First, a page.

our society and other societies.

Diversity and Openness. Diversity has become a politically charged
buzzword. To some it is an ideal and rallying cry, to others a Trojan-horse
concept that has brought us affirmative action and other liberal abominations.
The Creative Class people I study use the word a lot, but not to press
any political hot buttons. Diversity is simply something they value in all its
manifestations. This is spoken of so often, and so matter-of-factly, that I
take it to be a fundamental marker of Creative Class values. As my focus
groups and interviews reveal, members of this class strongly favor organizations
and environments in which they feel that anyone can fit in and can
get ahead.


Diversity of peoples is favored first of all out of self-interest. Diversity
can be a signal of meritocratic norms at work. Talented people defy classification based on race, ethnicity, gender, sexual preference or appearance.
One indicator of this preference for diversity is reflected in the fact that
Creative Class people tell me that at job interviews they like to ask if the
company offers same-sex partner benefits, even when they are not themselves
gay. What they’re seeking is an environment open to differences.

Many highly creative people, regardless of ethnic background or sexual
orientation, grew up feeling like outsiders, different in some way from
most of their schoolmates. They may have odd personal habits or extreme
styles of dress. Also, Creative Class people are mobile and tend to move
around to different parts of the country; they may not be “natives” of the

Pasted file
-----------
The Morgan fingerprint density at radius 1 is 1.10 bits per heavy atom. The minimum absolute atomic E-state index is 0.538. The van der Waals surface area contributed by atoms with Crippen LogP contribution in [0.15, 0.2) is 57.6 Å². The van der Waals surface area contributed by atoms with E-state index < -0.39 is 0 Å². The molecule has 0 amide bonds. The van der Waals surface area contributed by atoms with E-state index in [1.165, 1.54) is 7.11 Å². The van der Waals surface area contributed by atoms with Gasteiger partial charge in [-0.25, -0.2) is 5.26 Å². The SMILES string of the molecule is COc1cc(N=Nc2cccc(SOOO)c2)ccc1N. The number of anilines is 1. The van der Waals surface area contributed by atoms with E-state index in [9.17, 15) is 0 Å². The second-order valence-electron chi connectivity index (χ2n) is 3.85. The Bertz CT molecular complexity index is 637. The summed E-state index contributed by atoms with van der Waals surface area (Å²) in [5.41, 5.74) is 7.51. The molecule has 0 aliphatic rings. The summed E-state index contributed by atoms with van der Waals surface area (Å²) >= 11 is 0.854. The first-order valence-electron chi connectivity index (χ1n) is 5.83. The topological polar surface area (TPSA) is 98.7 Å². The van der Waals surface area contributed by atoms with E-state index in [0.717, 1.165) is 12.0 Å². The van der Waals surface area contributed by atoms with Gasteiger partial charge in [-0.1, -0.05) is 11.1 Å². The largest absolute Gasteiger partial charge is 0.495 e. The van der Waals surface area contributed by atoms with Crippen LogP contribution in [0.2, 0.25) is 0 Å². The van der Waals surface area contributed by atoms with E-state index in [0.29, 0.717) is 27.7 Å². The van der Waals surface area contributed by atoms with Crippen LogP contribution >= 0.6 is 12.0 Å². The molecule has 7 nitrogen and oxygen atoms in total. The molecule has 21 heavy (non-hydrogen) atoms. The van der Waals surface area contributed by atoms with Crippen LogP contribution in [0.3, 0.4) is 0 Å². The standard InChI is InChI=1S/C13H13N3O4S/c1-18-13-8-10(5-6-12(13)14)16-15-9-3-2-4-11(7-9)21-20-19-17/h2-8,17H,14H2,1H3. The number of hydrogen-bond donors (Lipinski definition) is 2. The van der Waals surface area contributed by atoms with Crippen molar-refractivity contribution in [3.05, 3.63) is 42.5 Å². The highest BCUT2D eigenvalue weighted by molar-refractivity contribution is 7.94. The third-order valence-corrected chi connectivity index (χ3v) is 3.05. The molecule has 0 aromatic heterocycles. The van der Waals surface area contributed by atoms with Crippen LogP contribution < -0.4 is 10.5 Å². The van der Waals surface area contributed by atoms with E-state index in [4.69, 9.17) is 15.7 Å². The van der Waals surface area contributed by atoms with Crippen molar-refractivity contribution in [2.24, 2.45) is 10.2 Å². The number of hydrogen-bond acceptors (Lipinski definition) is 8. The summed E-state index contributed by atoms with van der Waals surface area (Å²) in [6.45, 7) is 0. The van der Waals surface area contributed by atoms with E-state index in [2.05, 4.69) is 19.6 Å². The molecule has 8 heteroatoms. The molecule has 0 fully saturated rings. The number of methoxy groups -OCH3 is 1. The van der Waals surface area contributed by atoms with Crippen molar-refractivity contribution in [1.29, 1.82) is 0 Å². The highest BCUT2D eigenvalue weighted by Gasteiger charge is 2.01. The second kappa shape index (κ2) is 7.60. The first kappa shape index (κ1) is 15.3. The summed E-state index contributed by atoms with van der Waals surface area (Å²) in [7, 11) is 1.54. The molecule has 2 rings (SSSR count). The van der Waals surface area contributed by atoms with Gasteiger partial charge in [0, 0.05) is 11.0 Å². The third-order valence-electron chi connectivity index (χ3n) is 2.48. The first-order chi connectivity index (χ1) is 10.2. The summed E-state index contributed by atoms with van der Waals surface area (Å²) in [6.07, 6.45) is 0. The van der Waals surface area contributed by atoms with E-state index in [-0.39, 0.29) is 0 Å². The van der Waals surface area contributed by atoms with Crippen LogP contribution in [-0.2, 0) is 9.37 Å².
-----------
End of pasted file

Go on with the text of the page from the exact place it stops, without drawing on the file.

place they live even if they are American-born. When they are sizing up a
new company and community, acceptance of diversity and of gays in particular
is a sign that reads “nonstandard people welcome here.” It also registers
itself in changed behaviors and organizational policies. For example,
in some Creative Class centers like Silicon Valley and Austin, the traditional
office Christmas party is giving way to more secular, inclusive celebrations.
The big event at many firms is now the Halloween party: Just
about anyone can relate to a holiday that involves dressing up in costume.

While the Creative Class favors openness and diversity, to some degree it
is a diversity of elites, limited to highly educated, creative people. Even
though the rise of the Creative Class has opened up new avenues of advancement
for women and members of ethnic minorities, its existence has
certainly failed to put an end to long-standing divisions of race and gender.
Within high-tech industries in particular these divisions still seem to
hold. The world of high-tech creativity doesn’t include many African-
Americans. Several of my interviewees noted that a typical high-tech company
“looks like the United Nations minus the black faces.” This is
unfortunate but not surprising.


For several reasons, U.S. blacks are underrepresented
in many professions, and this may be compounded today by
the so-called digital divide–black families in the United States tend to be
poorer than average, and thus their children are less likely to have access to
computers. My own research shows a negative statistical correlation between
concentrations of high-tech firms in a region and nonwhites as a
percentage of the population, which is particularly disturbing in light of
my other findings on the positive relationship between high-tech and
other kinds of diversity–from foreign-born people to gays.

There are intriguing challenges to the kind of diversity that the members
of the Creative Class are drawn to. Speaking of a small software company
that had the usual assortment of Indian, Chinese, Arabic and other employees,
an Indian technology professional said: “That’s not diversity!
They’re all software engineers.” Yet despite the holes in the picture, distinctive
value changes are indeed afoot, as other researchers have clearly found.

Excerpted from The Rise of the Creative Class… And How It’s Transforming Work, Leisure, Community and Everyday Life by Richard Florida. Available from Basic Books, a member of The Perseus Books Group. Copyright © 2003.